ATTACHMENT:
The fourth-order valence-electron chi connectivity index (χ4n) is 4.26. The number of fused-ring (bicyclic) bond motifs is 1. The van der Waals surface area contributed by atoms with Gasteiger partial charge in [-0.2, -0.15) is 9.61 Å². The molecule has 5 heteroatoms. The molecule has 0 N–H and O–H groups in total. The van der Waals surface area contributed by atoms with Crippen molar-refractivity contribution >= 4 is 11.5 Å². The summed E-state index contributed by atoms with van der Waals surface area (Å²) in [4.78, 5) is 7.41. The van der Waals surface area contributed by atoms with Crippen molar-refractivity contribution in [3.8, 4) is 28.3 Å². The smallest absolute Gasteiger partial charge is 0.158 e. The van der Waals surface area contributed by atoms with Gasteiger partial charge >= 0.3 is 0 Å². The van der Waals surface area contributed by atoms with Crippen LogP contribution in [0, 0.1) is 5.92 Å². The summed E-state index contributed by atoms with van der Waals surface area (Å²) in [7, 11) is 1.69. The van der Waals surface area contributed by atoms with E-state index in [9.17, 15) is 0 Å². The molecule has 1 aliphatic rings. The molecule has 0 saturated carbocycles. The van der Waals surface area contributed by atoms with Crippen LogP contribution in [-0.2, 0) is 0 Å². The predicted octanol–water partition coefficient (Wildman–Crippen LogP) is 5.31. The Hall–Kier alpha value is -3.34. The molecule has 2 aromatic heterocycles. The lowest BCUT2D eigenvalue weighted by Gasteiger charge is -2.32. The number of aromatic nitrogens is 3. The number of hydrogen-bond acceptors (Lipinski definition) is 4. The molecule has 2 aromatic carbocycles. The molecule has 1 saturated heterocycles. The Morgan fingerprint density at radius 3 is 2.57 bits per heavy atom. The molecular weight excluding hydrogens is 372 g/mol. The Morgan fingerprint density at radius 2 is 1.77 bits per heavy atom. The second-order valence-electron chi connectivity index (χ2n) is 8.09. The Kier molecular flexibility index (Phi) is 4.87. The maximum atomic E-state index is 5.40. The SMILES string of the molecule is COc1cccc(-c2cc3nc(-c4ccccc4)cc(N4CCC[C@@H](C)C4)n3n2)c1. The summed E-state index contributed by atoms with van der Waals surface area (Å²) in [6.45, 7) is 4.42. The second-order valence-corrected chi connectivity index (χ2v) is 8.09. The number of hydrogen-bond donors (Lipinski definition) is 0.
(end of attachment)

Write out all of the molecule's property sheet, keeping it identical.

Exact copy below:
The fourth-order valence-electron chi connectivity index (χ4n) is 4.26. The number of fused-ring (bicyclic) bond motifs is 1. The van der Waals surface area contributed by atoms with Gasteiger partial charge in [-0.2, -0.15) is 9.61 Å². The molecule has 5 heteroatoms. The molecule has 0 N–H and O–H groups in total. The van der Waals surface area contributed by atoms with Crippen molar-refractivity contribution >= 4 is 11.5 Å². The summed E-state index contributed by atoms with van der Waals surface area (Å²) in [4.78, 5) is 7.41. The van der Waals surface area contributed by atoms with Crippen molar-refractivity contribution in [3.8, 4) is 28.3 Å². The smallest absolute Gasteiger partial charge is 0.158 e. The van der Waals surface area contributed by atoms with Gasteiger partial charge >= 0.3 is 0 Å². The van der Waals surface area contributed by atoms with Crippen LogP contribution in [0, 0.1) is 5.92 Å². The summed E-state index contributed by atoms with van der Waals surface area (Å²) in [7, 11) is 1.69. The van der Waals surface area contributed by atoms with E-state index in [9.17, 15) is 0 Å². The molecule has 1 aliphatic rings. The molecule has 0 saturated carbocycles. The van der Waals surface area contributed by atoms with Crippen LogP contribution in [-0.2, 0) is 0 Å². The predicted octanol–water partition coefficient (Wildman–Crippen LogP) is 5.31. The Hall–Kier alpha value is -3.34. The molecule has 2 aromatic heterocycles. The lowest BCUT2D eigenvalue weighted by Gasteiger charge is -2.32. The number of aromatic nitrogens is 3. The number of hydrogen-bond acceptors (Lipinski definition) is 4. The molecule has 2 aromatic carbocycles. The molecule has 1 saturated heterocycles. The Morgan fingerprint density at radius 3 is 2.57 bits per heavy atom. The molecular weight excluding hydrogens is 372 g/mol. The Morgan fingerprint density at radius 2 is 1.77 bits per heavy atom. The second-order valence-electron chi connectivity index (χ2n) is 8.09. The Kier molecular flexibility index (Phi) is 4.87. The maximum atomic E-state index is 5.40. The SMILES string of the molecule is COc1cccc(-c2cc3nc(-c4ccccc4)cc(N4CCC[C@@H](C)C4)n3n2)c1. The summed E-state index contributed by atoms with van der Waals surface area (Å²) in [6.45, 7) is 4.42. The second-order valence-corrected chi connectivity index (χ2v) is 8.09. The number of hydrogen-bond donors (Lipinski definition) is 0.